Mid-drought, California Coastal Commission Rejects Desalination Plant
( Breitbart )
The California Coastal Commission (CCC) voted Thursday to reject plans for a desalination plant in Orange County, despite the fact that the state is running out of water in the midst of a drought that has highlighted the need for new water supplies.
As Breitbart News reported last month, CCC staff had already recommended against the plant, citing various environmental concerns, though desalination’s only direct impact is the creation of ultra-salty brine that is returned to the vast Pacific Ocean.
And as Breitbart News noted in 2018, the Poseidon desalination plant in Carlsbad, California, “has provided some 43 billion gallons of water since . Its daily output can support 400,000 households, and supplies 10% of San Diego’s needs.”
In this case, Gov. Gavin Newsom (D) was, perhaps surprisingly, on the side of the desalination project, but the CCC rejected the plan — patly to demonstrate that it was politically independent of the governor’s office, as the Los Angeles Times reported:
Despite worsening drought and repeated calls from Gov. Gavin Newsom to tap the Pacific Ocean as a source of drinking water, commissioners votedunanimously against the plan Thursday night. The decision, which was recommended by the commission‘s staff, may end the company’s plans for the $1.4-billion plant. In denying Poseidon a permit, the commission demonstrated its independence from the Newsom administration and also sent the message that high costs, vocal opposition and hazards such as sea-level rise can present major hurdles for large desalination plants on the California coast. The governor had said California needs the desalination plant to cope with extreme drought, and he recently warned that a vote against the project would be a “big mistake.”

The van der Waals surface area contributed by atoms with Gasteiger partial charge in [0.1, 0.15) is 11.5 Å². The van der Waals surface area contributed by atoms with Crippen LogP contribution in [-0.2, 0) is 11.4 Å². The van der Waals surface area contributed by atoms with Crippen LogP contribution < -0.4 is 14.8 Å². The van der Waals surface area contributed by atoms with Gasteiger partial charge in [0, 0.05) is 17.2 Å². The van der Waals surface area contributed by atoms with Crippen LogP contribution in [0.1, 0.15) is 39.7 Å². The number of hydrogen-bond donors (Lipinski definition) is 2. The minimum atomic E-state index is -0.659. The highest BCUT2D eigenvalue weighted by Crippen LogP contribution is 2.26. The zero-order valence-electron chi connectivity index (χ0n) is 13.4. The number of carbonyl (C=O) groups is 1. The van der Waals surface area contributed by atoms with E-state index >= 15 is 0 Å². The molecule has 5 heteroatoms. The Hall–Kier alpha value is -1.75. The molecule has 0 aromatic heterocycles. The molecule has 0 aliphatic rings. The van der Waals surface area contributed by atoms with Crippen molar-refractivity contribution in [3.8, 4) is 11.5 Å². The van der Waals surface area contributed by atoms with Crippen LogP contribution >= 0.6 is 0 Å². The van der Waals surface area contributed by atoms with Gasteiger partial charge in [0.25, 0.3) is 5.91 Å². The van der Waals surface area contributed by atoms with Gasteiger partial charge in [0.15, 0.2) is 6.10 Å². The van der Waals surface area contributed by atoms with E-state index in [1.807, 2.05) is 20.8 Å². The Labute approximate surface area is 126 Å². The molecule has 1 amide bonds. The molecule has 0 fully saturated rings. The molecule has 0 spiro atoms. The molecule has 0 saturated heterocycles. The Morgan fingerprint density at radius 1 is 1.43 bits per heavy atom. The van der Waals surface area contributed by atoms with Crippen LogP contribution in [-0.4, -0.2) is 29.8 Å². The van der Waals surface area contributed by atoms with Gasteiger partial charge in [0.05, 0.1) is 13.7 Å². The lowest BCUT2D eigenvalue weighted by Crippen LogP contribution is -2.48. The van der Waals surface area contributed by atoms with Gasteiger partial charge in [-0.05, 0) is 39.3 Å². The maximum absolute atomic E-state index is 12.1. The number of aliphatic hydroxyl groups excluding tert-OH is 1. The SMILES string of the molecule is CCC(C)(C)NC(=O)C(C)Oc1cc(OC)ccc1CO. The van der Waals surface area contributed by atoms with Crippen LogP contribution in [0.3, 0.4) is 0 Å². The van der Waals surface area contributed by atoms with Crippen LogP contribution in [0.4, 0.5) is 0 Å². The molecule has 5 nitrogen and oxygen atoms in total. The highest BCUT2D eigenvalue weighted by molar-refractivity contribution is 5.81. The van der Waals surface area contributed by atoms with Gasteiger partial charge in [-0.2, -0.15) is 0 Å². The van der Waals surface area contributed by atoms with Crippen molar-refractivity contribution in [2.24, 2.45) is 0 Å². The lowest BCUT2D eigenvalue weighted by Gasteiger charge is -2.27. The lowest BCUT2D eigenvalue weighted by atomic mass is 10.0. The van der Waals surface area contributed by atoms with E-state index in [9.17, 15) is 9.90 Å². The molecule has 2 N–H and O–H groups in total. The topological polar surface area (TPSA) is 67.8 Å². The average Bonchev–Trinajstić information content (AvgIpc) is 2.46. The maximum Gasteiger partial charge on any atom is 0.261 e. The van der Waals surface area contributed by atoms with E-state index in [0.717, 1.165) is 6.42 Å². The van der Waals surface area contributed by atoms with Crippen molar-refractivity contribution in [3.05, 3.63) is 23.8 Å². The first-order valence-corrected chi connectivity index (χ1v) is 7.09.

Activists also complained that the project meant “the privatization of water,” since a private company would profit from providing life-sustaining water to the population.
Opponents of desalination have also argued that it promotes climate change, since the technical process of reverse osmosis, through which fresh water is extracted from sea water, requires significant amounts of energy. Ultimately, the vote was unanimous, indicating that the project has no chance of revival.
Meanwhile, the state’s three-year drought continues, with no end in sight. The last drought lasted five years and was one of the worst in the state’s history. California residents are bracing for strict water restrictions to go into effect later this summer.